11:23 a.m. — About 21,000 voters have cast ballots on Election Day in Travis County so far

Following a record 553,290 voters casting ballots by mail and in-person during early voting, Travis County Clerk Dana DeBeauvoir says "Election Day shows no sign of slowing down."

The county has seen around 21,000 voters as of 11 a.m. on Election Day. DeBeauvoir says Travis County is seeing about 6,000 voters an hour. At that rate, we could see another 72,000 voters cast ballots on Election Day, she said in a Facebook Live this morning.

DeBeauvoir said those who have chosen to vote by mail can instead hand deliver their ballot to the clerk's office at 5501 Airport Blvd. in Austin until 7 tonight. 

“Now at 7 p.m., that’s a hard close. You can’t just be in line at 7 p.m., you have to already have it delivered,” DeBeauvoir said, noting the difference with a polling place, where you are guaranteed to be able to vote if you’re in line by 7 p.m.

10:39 a.m. — Short lines (or in some cases no lines) at Travis County polling places

No one's in line at some Travis County polling locations this morning. The county's wait time map shows most polling places have somewhere between a 0- and 20-minute wait.

This morning was very slow at the Pan Am Center in East Austin. A woman holding a sign for a local school board race says she’s only seen about a dozen people in and out. Several people speculated whether most had voted early.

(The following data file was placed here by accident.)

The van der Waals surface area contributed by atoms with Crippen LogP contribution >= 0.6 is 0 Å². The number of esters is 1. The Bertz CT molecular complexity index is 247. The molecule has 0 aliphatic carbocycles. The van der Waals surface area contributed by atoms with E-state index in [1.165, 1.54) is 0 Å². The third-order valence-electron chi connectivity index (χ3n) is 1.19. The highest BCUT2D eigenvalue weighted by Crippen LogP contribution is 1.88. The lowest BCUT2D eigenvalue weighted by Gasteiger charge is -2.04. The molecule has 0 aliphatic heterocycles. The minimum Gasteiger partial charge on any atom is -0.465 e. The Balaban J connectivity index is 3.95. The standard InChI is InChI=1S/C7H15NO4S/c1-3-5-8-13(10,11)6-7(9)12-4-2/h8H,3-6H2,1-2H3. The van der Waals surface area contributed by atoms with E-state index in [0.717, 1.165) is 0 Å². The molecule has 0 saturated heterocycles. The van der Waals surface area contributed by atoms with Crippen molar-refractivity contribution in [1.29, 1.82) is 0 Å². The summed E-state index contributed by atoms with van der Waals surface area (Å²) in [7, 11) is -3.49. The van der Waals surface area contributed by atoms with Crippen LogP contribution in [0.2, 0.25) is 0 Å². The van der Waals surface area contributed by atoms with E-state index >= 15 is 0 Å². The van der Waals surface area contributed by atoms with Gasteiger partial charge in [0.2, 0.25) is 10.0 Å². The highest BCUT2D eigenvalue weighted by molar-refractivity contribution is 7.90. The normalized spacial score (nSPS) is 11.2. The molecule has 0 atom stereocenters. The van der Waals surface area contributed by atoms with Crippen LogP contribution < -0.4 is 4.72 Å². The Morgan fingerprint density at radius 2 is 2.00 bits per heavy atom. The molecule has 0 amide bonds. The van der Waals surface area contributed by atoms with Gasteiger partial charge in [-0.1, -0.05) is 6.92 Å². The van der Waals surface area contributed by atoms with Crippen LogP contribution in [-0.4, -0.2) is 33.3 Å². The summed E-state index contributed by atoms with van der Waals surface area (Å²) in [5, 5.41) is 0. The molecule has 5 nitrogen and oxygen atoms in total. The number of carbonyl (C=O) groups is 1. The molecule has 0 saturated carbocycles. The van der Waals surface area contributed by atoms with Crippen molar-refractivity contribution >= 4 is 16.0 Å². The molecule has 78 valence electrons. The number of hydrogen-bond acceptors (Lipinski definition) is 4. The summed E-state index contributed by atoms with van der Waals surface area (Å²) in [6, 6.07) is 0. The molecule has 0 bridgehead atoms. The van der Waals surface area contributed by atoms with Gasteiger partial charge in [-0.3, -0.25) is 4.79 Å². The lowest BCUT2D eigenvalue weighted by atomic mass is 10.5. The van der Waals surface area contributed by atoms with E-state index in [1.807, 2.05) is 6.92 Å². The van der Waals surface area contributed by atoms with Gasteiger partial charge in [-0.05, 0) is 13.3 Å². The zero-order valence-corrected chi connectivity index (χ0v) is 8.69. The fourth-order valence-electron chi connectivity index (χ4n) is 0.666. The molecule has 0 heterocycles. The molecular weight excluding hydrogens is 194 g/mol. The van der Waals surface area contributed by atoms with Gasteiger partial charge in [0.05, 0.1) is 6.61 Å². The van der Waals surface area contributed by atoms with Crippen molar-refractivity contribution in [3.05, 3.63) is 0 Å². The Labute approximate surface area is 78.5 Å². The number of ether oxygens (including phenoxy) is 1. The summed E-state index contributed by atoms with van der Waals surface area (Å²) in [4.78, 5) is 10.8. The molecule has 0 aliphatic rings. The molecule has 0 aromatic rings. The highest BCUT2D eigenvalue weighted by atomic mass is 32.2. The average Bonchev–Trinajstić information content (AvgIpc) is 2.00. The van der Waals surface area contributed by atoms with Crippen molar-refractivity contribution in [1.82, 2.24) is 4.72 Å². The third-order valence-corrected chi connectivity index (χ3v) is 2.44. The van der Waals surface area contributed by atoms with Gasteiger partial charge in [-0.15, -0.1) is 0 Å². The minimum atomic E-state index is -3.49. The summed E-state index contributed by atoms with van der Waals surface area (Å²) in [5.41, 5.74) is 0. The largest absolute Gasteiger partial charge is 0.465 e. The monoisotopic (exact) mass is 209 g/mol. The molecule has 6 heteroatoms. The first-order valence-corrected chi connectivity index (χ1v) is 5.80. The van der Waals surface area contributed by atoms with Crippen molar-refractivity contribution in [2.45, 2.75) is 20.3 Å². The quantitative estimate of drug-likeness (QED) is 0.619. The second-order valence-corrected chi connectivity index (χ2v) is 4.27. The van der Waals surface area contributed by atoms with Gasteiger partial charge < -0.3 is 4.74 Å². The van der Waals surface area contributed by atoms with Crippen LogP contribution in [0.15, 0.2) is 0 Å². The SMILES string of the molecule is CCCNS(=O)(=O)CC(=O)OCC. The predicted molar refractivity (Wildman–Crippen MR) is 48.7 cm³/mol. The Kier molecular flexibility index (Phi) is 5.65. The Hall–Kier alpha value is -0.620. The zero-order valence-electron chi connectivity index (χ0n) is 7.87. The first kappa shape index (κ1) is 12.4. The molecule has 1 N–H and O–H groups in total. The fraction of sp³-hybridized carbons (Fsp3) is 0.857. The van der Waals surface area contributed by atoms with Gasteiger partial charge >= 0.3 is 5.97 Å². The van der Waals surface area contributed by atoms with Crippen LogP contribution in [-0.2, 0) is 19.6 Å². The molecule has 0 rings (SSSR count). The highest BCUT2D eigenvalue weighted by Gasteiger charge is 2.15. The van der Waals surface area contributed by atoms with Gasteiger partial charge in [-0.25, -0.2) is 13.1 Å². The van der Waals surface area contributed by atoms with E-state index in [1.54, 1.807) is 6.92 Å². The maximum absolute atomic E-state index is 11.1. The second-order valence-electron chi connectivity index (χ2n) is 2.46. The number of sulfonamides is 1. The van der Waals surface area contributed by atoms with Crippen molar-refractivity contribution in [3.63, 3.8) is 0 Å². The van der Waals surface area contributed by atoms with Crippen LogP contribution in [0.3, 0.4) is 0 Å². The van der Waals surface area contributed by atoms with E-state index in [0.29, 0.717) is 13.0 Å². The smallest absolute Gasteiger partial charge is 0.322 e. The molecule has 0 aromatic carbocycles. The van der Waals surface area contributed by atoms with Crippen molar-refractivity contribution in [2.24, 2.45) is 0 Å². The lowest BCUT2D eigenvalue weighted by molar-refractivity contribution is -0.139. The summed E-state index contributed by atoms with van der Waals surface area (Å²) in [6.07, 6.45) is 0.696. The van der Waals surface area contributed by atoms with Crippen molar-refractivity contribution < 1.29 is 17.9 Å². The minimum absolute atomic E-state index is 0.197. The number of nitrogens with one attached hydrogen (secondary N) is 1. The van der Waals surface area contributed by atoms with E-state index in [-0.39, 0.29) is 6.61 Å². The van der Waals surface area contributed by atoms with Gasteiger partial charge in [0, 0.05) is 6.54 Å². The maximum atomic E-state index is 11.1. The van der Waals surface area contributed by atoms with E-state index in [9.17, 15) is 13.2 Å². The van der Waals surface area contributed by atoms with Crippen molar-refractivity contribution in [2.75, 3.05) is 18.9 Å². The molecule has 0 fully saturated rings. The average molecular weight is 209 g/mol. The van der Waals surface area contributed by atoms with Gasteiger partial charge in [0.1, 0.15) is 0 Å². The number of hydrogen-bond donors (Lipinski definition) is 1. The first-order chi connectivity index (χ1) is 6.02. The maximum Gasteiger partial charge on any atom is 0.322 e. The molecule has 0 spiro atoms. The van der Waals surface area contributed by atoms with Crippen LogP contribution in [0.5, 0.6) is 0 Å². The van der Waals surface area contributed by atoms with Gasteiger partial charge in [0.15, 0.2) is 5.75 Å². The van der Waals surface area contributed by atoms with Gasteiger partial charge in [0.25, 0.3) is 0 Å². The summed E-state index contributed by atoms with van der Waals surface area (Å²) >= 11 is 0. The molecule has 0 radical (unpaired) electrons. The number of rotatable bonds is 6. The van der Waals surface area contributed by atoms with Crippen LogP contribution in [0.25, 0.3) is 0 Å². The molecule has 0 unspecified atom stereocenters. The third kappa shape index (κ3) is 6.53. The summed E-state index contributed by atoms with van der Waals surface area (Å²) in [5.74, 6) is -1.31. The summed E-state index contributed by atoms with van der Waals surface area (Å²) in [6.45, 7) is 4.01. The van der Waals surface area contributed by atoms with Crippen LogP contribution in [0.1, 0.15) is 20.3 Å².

Voter Hayden Vestal told KUT's Mose Buchele the calm stood in sharp contrast to the anxiety surrounding this year’s election.

8:51 a.m. — Mayor Adler reminds everyone to be patient while awaiting results

If you're voting on Election Day, don't let long lines discourage you, Austin Mayor Steve Adler said in a statement emailed this morning. 

"While it’s possible that we might know outright who has won in each race by tonight, we could also potentially end the night with an unclear winner in the Presidential race," Adler said. "By law, the states have 30 days to count ballots. Stay patient, and listen to trusted sources for election information."

7:29 a.m. — Short lines when the polls opened are now getting longer

More than 45 people were in line to vote at Circle C Community Center in South Austin about 30 minutes after the voting location opened. KUT's Sangita Menon says everyone is wearing a mask – and a jacket.

At Southpark Meadows Shopping Center, also in South Austin, KUT's Jimmy Maas says at first the line  to vote was short, but now it's wrapped around the building.

7:13 a.m. — Some Congress Avenue businesses board up storefronts

Storefronts across the country have been boarded up with plywood panels ahead of Election Day — out of an "abundance of caution," NPR reports.

Some businesses along Congress Avenue in downtown Austin were boarded up Monday afternoon.

"It's an eerie sight in a country built on the idea of a peaceful transition of power," NPR correspondent Alina Selyukh says. "In fact, that kind of signal is exactly why city authorities have generally advised business owners not to board up, promising stepped-up security measures."

Read more from NPR.

7 a.m. – What’s at stake in 2020? Central Texans share why they’re voting.

WASCollage.jpg
Credit KUT
/
KUT

Leading up to Election Day, KUT asked Central Texans what’s driving them to vote. They talked about the COVID-19 pandemic, transportation access, civil rights, education, health care and more.

Read and listen to six voters’ stories here.

Related Content